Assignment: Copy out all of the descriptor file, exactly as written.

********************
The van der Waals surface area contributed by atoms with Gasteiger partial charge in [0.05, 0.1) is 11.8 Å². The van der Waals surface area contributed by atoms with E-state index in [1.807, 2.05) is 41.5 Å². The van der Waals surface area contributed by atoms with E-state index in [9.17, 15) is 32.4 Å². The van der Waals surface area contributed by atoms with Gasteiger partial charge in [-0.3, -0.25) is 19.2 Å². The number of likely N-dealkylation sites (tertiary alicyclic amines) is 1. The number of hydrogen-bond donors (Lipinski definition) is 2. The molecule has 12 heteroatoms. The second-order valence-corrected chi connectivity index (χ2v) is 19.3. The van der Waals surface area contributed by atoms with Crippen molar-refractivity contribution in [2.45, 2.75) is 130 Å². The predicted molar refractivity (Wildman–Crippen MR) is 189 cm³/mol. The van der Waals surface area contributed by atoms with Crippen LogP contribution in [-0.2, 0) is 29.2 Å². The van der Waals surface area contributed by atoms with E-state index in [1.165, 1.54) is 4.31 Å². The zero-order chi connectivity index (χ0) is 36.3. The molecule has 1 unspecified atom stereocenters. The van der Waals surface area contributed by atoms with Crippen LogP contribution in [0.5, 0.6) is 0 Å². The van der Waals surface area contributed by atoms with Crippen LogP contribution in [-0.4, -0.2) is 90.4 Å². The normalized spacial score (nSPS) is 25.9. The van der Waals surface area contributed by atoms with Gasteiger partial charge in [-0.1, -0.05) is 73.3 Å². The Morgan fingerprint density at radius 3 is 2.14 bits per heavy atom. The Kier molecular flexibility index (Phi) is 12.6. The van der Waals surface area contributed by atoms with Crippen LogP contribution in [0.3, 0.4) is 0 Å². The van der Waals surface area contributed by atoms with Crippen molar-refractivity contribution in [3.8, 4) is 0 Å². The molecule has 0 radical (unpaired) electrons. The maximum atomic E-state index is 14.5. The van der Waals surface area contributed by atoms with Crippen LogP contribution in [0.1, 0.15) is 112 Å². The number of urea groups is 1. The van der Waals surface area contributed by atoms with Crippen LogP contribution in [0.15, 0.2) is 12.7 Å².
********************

The van der Waals surface area contributed by atoms with Gasteiger partial charge in [0.05, 0.1) is 11.8 Å². The van der Waals surface area contributed by atoms with E-state index in [1.807, 2.05) is 41.5 Å². The van der Waals surface area contributed by atoms with E-state index in [9.17, 15) is 32.4 Å². The van der Waals surface area contributed by atoms with Gasteiger partial charge in [-0.3, -0.25) is 19.2 Å². The number of likely N-dealkylation sites (tertiary alicyclic amines) is 1. The number of hydrogen-bond donors (Lipinski definition) is 2. The molecule has 12 heteroatoms. The second-order valence-corrected chi connectivity index (χ2v) is 19.3. The van der Waals surface area contributed by atoms with Crippen molar-refractivity contribution in [2.45, 2.75) is 130 Å². The predicted molar refractivity (Wildman–Crippen MR) is 189 cm³/mol. The van der Waals surface area contributed by atoms with Crippen LogP contribution in [-0.2, 0) is 29.2 Å². The van der Waals surface area contributed by atoms with E-state index in [1.165, 1.54) is 4.31 Å². The zero-order chi connectivity index (χ0) is 36.3. The molecule has 1 unspecified atom stereocenters. The van der Waals surface area contributed by atoms with Crippen LogP contribution in [0.5, 0.6) is 0 Å². The van der Waals surface area contributed by atoms with Crippen LogP contribution in [-0.4, -0.2) is 90.4 Å². The normalized spacial score (nSPS) is 25.9. The van der Waals surface area contributed by atoms with Gasteiger partial charge in [-0.1, -0.05) is 73.3 Å². The Morgan fingerprint density at radius 3 is 2.14 bits per heavy atom. The Kier molecular flexibility index (Phi) is 12.6. The van der Waals surface area contributed by atoms with Crippen LogP contribution in [0.3, 0.4) is 0 Å². The van der Waals surface area contributed by atoms with Crippen molar-refractivity contribution in [3.8, 4) is 0 Å². The molecule has 0 radical (unpaired) electrons. The maximum atomic E-state index is 14.5. The van der Waals surface area contributed by atoms with Crippen LogP contribution in [0.1, 0.15) is 112 Å². The number of urea groups is 1. The van der Waals surface area contributed by atoms with Crippen LogP contribution in [0.15, 0.2) is 12.7 Å².